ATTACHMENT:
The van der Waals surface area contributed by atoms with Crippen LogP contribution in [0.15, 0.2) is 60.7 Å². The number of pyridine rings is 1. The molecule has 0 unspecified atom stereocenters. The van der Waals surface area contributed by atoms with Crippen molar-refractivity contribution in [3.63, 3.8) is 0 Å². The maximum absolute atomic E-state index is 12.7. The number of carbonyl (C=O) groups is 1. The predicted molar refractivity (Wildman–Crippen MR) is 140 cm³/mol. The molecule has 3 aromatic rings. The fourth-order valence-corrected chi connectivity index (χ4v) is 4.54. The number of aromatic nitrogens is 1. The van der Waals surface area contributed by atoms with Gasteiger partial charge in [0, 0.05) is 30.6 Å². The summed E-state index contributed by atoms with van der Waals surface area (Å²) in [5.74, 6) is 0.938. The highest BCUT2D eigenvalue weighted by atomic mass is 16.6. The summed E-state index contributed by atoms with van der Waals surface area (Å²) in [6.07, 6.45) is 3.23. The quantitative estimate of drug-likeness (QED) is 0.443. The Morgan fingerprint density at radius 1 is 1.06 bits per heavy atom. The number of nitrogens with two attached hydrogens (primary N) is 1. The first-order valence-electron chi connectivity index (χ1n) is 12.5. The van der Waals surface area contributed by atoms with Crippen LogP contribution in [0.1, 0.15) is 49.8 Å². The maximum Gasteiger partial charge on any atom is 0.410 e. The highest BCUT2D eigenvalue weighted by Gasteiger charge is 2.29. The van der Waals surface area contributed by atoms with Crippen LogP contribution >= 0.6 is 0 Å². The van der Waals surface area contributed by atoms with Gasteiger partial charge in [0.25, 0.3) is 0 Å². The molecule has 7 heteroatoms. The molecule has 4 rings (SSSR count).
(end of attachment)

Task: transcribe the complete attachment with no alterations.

The van der Waals surface area contributed by atoms with Crippen LogP contribution in [0.15, 0.2) is 60.7 Å². The number of pyridine rings is 1. The molecule has 0 unspecified atom stereocenters. The van der Waals surface area contributed by atoms with Crippen molar-refractivity contribution in [3.63, 3.8) is 0 Å². The maximum absolute atomic E-state index is 12.7. The number of carbonyl (C=O) groups is 1. The predicted molar refractivity (Wildman–Crippen MR) is 140 cm³/mol. The molecule has 3 aromatic rings. The fourth-order valence-corrected chi connectivity index (χ4v) is 4.54. The number of aromatic nitrogens is 1. The van der Waals surface area contributed by atoms with Gasteiger partial charge in [0, 0.05) is 30.6 Å². The summed E-state index contributed by atoms with van der Waals surface area (Å²) in [5.74, 6) is 0.938. The highest BCUT2D eigenvalue weighted by atomic mass is 16.6. The summed E-state index contributed by atoms with van der Waals surface area (Å²) in [6.07, 6.45) is 3.23. The quantitative estimate of drug-likeness (QED) is 0.443. The Morgan fingerprint density at radius 1 is 1.06 bits per heavy atom. The number of nitrogens with two attached hydrogens (primary N) is 1. The first-order valence-electron chi connectivity index (χ1n) is 12.5. The van der Waals surface area contributed by atoms with Crippen LogP contribution in [0.1, 0.15) is 49.8 Å². The maximum Gasteiger partial charge on any atom is 0.410 e. The highest BCUT2D eigenvalue weighted by Gasteiger charge is 2.29. The van der Waals surface area contributed by atoms with Crippen LogP contribution >= 0.6 is 0 Å². The van der Waals surface area contributed by atoms with Gasteiger partial charge in [0.25, 0.3) is 0 Å². The molecule has 7 heteroatoms. The molecule has 4 rings (SSSR count).